Now, what did I not like about the series? One thing above all: the tone! The tone! The tone! I feel like the tone of the series is inconsistent, and this is mostly down to my inexperience. The first volume, Mary of the Aether, is a somewhat laid-back character-driven story that takes its time getting to know the small town setting. Books two and three are relentless with danger and growing threat and barely pause to breathe. Finally, the fourth volume manages a healthy equilibrium, alternating between moments of intensity and quiet character moments, and I wish that tone had been struck throughout the series.

It's interesting that there is a sharp divide between those who prefer book one to books two and three, and those who prefer books two and three to book one. However, I really think Mary of Cosmos will satisfy both camps. In fact, while the threat has never been greater, the story manages to capture some of the most meaningful character interactions in the entire series.

So there you go. That is what I learned. I am now 70,000 words into the first volume of a brand new fantasy series, and I am taking what I have learned and applying it to create what I think will be the most compelling story I've ever told. 

Friday, September 19, 2014

What is the Point, Mary?

What is the point of the whole Mary of the Aether series? That's a question that you might ask, if you're the type of person to ask such questions. Of course, on one level I'm just trying to tell what I believed would be an interesting story with quirky characters in a unique setting. I tossed in some magic and fantasy elements because I enjoy stories with that sort of thing.

However, there is always some part of me, some thought or idea or belief, that works its way into my stories. So what about the Mary of the Aether series? Well, as it turns out, I did have something that I wanted to say, and it shaped the whole tale from beginning to end.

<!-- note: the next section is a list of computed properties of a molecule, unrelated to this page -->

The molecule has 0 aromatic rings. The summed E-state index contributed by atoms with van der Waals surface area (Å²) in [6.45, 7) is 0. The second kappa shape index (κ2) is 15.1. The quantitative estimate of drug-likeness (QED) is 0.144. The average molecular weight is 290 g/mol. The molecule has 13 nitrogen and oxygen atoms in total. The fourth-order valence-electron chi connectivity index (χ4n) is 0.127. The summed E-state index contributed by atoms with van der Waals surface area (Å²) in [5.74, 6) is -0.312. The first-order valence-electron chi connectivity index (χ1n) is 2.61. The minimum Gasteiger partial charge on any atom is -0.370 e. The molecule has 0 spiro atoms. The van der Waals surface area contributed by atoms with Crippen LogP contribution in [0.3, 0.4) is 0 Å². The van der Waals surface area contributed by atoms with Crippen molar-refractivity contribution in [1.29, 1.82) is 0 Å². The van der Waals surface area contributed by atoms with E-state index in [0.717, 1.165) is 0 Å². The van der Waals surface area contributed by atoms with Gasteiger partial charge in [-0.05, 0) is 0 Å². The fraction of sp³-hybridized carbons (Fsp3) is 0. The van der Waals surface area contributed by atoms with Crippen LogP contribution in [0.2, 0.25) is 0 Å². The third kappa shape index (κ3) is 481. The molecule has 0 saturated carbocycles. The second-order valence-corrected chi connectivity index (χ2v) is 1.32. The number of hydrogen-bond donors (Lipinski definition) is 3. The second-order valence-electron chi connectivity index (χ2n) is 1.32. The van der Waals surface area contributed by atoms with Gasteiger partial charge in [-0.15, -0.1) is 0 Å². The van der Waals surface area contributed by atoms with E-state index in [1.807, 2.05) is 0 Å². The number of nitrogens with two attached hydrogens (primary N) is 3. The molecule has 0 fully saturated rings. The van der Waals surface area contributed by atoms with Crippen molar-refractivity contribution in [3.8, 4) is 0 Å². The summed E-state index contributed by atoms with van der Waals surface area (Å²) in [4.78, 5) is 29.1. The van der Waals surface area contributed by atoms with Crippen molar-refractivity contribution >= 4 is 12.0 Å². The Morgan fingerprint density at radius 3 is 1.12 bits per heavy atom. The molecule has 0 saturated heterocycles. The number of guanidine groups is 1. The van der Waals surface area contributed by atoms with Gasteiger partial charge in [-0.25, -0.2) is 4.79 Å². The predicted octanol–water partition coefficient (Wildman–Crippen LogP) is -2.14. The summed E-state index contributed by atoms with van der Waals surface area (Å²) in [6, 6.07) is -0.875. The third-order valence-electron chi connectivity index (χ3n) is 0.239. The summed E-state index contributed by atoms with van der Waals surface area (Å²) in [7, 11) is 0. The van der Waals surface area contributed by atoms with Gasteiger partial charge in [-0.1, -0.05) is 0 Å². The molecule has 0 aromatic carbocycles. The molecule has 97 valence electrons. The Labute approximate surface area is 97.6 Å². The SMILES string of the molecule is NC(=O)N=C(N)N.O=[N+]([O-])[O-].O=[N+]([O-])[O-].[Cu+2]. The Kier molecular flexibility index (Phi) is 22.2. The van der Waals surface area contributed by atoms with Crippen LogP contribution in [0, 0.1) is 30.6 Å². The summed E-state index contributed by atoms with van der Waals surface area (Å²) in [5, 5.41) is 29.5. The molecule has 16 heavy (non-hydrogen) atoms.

To summarize as briefly as possible, the Mary of the Aether series is about a young girl who is given the last drop of magic in the world. It's a magic that gives form and substance to her thoughts. Over the course of the novels, she must protect this magic, called aether, from a mysterious sect called the Lookers, and their hideous masters, the Devourers, lords of Abussos.

Aether is simply meant as a plot device to represent Potential. Specifically, it reflects the way that Mary's future, as well as her present environment, is in some large way influenced by her thoughts. What she imagines, what she fears, what she wants, what she daydreams about and imagines, all of these things work together to influence her direction in life.

I think this is largely true of all of us. What we create on the inside has a way of working out into our lives sooner or later. How we see our own future influences the decisions we make. If we expect to accomplish nothing in life, chances are we will accomplish nothing. If we dream big, we will tend to take big steps.

In the novels, Mary's magic sometimes goes awry and causes damage. In order to make it work correctly, she has to be focused, trusting and confident. When she lets doubt and fear creep in, when she becomes double-minded, bad things happen. I think this is also true of us non-magical ordinary people. Doubt and fear destroy our potential.

Notably, aether does not originate inside of Mary. Rather, it is something that is given to her by her parents, and something they encourage her to embrace fully. As with any child's potential in life, parents play a huge role, for good or ill. However, aether does not originate with her parents. Ultimately, it comes from something called the Source, which has clear overtones of a Divine Being

This is intentional on my part, for I do believe that ultimately what we are and what we can be derives from an infinite divine source. We are capable of more than we think, and more than our limited biology might suggest. Although I avoid overt religious references in the novels, it is important for Mary to recognize that this power has been given to her by an outside source. It is a strength greater than her own, and one she can rely on even when she feels weak.